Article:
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How To Deal With Your Child’s Substance Abuse

Posted: June 29, 2015

In this post, the writer talks about 5 stages parents go through on discovery of their child’s substance abuse and finally ways to recover your child from it. A must read!

The very first reaction of parents when they hear about a substance abuse their child is likely into, is a denial, “No, I won’t believe it, not my child.” Parents always believe that substance abuse is for other homes and not theirs; like we always believe that cancer happens to someone else. So when they suspect or hear that their child is into some kind of substance abuse, they go into denial.

Stage I – The denial

They are not ready to accept the truth. One reason being that they trust their children a lot and they are sure of their parenting skills. Second reason being that most parents fear having to go through the strenuous task of correcting and de-addicting their child.

When they confirm the truth, they come to terms with reality with much grief. A few days of crying and emotions follow. Then most parents go into guilt.

Stage 2 -The guilt

“How could I let my child fall prey to drugs, where did I go wrong in my parenting, why didn’t I see it coming, how could I have been a better parent?” They go into an “It’s all my fault” mode. They are then looking out for answers to their questions on their parenting breakdown.

This takes them to the thought that parenting is a joint work between father, mother and the child. So one parent is no more willing to take the onus of the responsibility and they move to the next stage.

Stage 3 – The Blame Game

The mother is blamed for being career oriented and not being available at home for the child. The mother in turn blames the father for not being a concerned and caring father. The child is blamed for not living unto the expectation of the parents and being a disobedient child. The child is held responsible for putting the parents to shame.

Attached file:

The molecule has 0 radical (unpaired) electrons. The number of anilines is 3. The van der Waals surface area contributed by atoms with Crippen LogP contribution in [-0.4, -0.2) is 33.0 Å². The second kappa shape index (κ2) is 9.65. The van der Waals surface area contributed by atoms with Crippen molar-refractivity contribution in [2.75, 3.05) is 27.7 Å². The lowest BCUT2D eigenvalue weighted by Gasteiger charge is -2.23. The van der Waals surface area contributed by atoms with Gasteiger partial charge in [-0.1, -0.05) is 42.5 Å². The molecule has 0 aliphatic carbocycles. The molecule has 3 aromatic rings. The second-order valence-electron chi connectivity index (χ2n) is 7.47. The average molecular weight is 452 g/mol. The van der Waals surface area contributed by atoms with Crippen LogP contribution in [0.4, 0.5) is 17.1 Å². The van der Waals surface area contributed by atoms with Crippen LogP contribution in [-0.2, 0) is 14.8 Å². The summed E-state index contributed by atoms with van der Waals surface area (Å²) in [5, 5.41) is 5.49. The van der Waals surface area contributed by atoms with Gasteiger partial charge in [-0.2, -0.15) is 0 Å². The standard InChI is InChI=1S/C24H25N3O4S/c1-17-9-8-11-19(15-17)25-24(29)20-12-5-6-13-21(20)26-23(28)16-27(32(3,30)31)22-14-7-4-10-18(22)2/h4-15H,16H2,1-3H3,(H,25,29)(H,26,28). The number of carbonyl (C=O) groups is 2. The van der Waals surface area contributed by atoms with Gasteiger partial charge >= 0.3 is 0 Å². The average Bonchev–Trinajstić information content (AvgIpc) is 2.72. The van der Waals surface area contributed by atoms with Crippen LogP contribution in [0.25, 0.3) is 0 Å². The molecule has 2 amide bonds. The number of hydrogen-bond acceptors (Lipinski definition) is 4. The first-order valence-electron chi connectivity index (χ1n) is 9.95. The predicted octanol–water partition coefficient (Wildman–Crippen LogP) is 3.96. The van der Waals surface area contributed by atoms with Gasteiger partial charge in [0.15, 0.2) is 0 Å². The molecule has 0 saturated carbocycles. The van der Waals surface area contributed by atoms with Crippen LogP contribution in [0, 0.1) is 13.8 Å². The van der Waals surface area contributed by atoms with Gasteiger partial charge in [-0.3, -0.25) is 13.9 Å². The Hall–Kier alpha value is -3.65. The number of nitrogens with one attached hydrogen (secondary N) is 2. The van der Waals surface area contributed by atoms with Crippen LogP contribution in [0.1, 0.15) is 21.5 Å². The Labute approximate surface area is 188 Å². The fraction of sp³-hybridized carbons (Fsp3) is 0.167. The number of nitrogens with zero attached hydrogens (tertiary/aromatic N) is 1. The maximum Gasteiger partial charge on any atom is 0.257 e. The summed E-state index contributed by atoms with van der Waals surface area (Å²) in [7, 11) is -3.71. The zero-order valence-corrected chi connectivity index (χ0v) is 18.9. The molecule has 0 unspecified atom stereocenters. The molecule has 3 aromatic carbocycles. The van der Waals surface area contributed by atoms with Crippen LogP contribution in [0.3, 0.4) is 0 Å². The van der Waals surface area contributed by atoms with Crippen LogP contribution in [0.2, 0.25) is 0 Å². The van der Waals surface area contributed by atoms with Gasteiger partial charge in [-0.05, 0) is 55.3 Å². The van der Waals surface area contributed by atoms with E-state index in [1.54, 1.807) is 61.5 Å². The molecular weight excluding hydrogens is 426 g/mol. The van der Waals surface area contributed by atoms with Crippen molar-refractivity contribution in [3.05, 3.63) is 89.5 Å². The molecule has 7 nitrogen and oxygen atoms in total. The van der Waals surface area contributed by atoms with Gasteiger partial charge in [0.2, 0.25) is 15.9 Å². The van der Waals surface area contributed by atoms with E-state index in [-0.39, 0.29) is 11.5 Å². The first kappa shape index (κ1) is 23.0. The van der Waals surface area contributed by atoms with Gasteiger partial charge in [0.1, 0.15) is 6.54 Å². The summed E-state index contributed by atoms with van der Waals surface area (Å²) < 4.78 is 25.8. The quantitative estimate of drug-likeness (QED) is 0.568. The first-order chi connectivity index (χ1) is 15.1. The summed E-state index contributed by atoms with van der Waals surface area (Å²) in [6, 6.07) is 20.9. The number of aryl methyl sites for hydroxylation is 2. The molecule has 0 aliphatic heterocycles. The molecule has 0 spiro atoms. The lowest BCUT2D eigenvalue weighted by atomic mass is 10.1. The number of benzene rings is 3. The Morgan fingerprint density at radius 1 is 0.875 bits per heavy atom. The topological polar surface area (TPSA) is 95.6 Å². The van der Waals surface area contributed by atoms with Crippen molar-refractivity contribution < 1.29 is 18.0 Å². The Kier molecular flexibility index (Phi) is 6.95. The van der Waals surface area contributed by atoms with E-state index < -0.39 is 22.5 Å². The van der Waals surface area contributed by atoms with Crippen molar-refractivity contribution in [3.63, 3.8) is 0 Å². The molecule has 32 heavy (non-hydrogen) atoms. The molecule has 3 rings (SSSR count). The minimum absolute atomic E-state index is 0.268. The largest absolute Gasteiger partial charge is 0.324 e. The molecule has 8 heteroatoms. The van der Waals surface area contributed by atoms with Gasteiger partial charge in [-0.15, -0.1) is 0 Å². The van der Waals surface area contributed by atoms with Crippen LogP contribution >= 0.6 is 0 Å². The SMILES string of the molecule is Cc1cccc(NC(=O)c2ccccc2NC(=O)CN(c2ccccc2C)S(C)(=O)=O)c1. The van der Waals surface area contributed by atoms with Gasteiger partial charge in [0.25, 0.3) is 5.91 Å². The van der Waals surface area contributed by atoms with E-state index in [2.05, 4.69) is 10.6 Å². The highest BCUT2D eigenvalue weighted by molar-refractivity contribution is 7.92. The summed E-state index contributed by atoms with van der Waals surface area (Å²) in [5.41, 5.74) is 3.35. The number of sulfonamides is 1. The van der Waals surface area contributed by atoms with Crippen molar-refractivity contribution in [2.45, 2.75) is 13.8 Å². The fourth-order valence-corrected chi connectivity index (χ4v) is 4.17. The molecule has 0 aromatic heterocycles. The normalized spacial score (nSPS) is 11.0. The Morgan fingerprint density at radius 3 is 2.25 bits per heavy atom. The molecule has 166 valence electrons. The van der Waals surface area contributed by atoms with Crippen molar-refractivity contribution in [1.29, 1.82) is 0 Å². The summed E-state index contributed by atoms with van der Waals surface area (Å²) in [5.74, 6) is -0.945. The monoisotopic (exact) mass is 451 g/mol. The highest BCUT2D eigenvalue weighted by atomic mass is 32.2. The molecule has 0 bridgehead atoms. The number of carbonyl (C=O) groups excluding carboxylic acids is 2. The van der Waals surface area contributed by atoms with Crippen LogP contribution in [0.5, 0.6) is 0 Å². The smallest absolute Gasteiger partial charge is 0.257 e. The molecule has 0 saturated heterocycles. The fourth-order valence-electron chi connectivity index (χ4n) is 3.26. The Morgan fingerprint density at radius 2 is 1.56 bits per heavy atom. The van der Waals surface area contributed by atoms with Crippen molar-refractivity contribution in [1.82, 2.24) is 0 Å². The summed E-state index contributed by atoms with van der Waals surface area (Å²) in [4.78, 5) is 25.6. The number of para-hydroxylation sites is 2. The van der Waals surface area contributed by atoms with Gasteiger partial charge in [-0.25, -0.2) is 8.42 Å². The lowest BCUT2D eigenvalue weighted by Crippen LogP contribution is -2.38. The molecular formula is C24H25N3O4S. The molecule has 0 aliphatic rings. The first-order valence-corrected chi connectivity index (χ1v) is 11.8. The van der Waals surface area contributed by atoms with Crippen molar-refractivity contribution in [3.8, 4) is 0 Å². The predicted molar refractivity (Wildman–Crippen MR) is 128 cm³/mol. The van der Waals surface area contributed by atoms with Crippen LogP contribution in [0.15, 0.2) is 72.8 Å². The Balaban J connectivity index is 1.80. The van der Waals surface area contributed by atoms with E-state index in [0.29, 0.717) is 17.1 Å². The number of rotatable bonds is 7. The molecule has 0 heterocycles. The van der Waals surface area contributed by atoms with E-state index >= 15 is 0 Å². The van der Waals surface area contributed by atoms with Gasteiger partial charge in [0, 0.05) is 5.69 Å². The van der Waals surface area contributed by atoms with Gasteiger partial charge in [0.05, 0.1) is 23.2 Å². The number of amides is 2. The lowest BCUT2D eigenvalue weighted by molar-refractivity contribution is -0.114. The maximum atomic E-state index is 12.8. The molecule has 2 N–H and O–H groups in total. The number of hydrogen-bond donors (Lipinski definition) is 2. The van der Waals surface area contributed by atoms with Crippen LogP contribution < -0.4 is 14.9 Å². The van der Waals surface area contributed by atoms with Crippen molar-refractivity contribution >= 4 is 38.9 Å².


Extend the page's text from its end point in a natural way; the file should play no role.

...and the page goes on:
It’s not just the household who is concerned the issue, the entire society becomes a part of it and that’s the next stage.

Stage 4 – The societal constraint

The entire family is under the pressure of What will people think of us and our child when they know he/she is doing drugs?” Sometimes parents don’t even take the child to a rehabilitation center for fear of society.  How will the neighbours react? Will the school rusticate the child? Will he be quarantined?

All these emotions become too much for the parents to handle and comes the next stage of pity.

Stage 5 – The Pity

The “Why me?” drama. A question that’s posed to the God almighty; Why me, Why my child?.

While all these stages are going on in the family the child is not getting the attention that he/she should be getting to bring his life back to normal. The question also is as to where the parents were initially when the child was going into such abuse. But how do parents find out the symptoms of abuse early?

A feature of the disease is that addicts will hide the truth of their use. It doesn’t mean he/she is a liar or morally flawed.

A feature of the disease is that addicts will hide the truth of their use. It doesn’t mean he/she is a liar or morally flawed.  His/her addiction requires this of him/her because the drugs become the most central thing in his/her life, taking priority over everything else, and so he/she has to do whatever he/she can to guard his continued use.

Learn to distinguish between the voice of the addict persona and the true voice of your child. When the addiction is talking, don’t take any of it personally. The addiction is not accessible to reason or to love. It wants only one thing: more substances, more escape, less reality.

Symptoms to look out for: